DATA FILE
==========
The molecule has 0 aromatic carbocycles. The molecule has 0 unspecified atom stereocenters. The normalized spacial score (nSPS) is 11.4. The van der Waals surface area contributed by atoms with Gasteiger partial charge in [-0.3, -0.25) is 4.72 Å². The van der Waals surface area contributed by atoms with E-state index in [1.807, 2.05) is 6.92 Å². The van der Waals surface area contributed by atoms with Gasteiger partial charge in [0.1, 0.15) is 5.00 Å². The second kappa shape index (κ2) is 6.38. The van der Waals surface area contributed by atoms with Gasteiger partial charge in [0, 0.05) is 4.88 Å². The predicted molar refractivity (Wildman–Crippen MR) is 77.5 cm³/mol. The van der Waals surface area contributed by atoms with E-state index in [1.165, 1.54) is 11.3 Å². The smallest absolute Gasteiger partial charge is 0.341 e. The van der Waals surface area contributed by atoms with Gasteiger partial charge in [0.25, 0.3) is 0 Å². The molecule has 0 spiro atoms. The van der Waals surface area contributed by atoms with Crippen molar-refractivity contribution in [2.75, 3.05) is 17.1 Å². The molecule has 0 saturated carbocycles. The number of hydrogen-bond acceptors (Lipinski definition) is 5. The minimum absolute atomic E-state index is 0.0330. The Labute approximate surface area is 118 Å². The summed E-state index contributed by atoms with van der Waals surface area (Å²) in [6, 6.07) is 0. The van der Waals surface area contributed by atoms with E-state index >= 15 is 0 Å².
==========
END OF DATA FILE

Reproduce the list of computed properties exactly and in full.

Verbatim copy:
The molecule has 0 aromatic carbocycles. The molecule has 0 unspecified atom stereocenters. The normalized spacial score (nSPS) is 11.4. The van der Waals surface area contributed by atoms with Gasteiger partial charge in [-0.3, -0.25) is 4.72 Å². The van der Waals surface area contributed by atoms with E-state index in [1.807, 2.05) is 6.92 Å². The van der Waals surface area contributed by atoms with Gasteiger partial charge in [0.1, 0.15) is 5.00 Å². The second kappa shape index (κ2) is 6.38. The van der Waals surface area contributed by atoms with Gasteiger partial charge in [0, 0.05) is 4.88 Å². The predicted molar refractivity (Wildman–Crippen MR) is 77.5 cm³/mol. The van der Waals surface area contributed by atoms with E-state index in [1.165, 1.54) is 11.3 Å². The smallest absolute Gasteiger partial charge is 0.341 e. The van der Waals surface area contributed by atoms with Gasteiger partial charge in [0.25, 0.3) is 0 Å². The molecule has 0 spiro atoms. The van der Waals surface area contributed by atoms with Crippen molar-refractivity contribution in [2.75, 3.05) is 17.1 Å². The molecule has 0 saturated carbocycles. The number of hydrogen-bond acceptors (Lipinski definition) is 5. The minimum absolute atomic E-state index is 0.0330. The Labute approximate surface area is 118 Å². The summed E-state index contributed by atoms with van der Waals surface area (Å²) in [6, 6.07) is 0. The van der Waals surface area contributed by atoms with E-state index >= 15 is 0 Å².